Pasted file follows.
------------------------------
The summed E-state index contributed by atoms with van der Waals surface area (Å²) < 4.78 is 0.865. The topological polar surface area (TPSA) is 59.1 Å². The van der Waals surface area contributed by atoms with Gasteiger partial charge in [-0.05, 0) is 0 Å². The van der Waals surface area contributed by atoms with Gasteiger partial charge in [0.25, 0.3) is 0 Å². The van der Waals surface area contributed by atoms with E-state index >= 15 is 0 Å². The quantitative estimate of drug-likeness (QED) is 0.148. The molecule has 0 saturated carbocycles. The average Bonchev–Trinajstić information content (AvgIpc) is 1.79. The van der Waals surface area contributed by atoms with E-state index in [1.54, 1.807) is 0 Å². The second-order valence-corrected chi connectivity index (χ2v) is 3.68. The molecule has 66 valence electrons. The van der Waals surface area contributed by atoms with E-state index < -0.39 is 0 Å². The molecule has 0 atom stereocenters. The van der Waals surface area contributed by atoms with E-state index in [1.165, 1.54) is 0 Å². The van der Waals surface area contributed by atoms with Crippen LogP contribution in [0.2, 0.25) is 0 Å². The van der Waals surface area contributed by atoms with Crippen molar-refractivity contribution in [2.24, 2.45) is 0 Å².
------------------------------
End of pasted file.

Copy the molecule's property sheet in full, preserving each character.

The summed E-state index contributed by atoms with van der Waals surface area (Å²) < 4.78 is 0.865. The topological polar surface area (TPSA) is 59.1 Å². The van der Waals surface area contributed by atoms with Gasteiger partial charge in [-0.05, 0) is 0 Å². The van der Waals surface area contributed by atoms with Gasteiger partial charge in [0.25, 0.3) is 0 Å². The van der Waals surface area contributed by atoms with E-state index >= 15 is 0 Å². The quantitative estimate of drug-likeness (QED) is 0.148. The molecule has 0 saturated carbocycles. The average Bonchev–Trinajstić information content (AvgIpc) is 1.79. The van der Waals surface area contributed by atoms with E-state index in [1.54, 1.807) is 0 Å². The second-order valence-corrected chi connectivity index (χ2v) is 3.68. The molecule has 66 valence electrons. The van der Waals surface area contributed by atoms with E-state index < -0.39 is 0 Å². The molecule has 0 atom stereocenters. The van der Waals surface area contributed by atoms with E-state index in [1.165, 1.54) is 0 Å². The van der Waals surface area contributed by atoms with Crippen LogP contribution in [0.2, 0.25) is 0 Å². The van der Waals surface area contributed by atoms with Crippen molar-refractivity contribution in [2.24, 2.45) is 0 Å².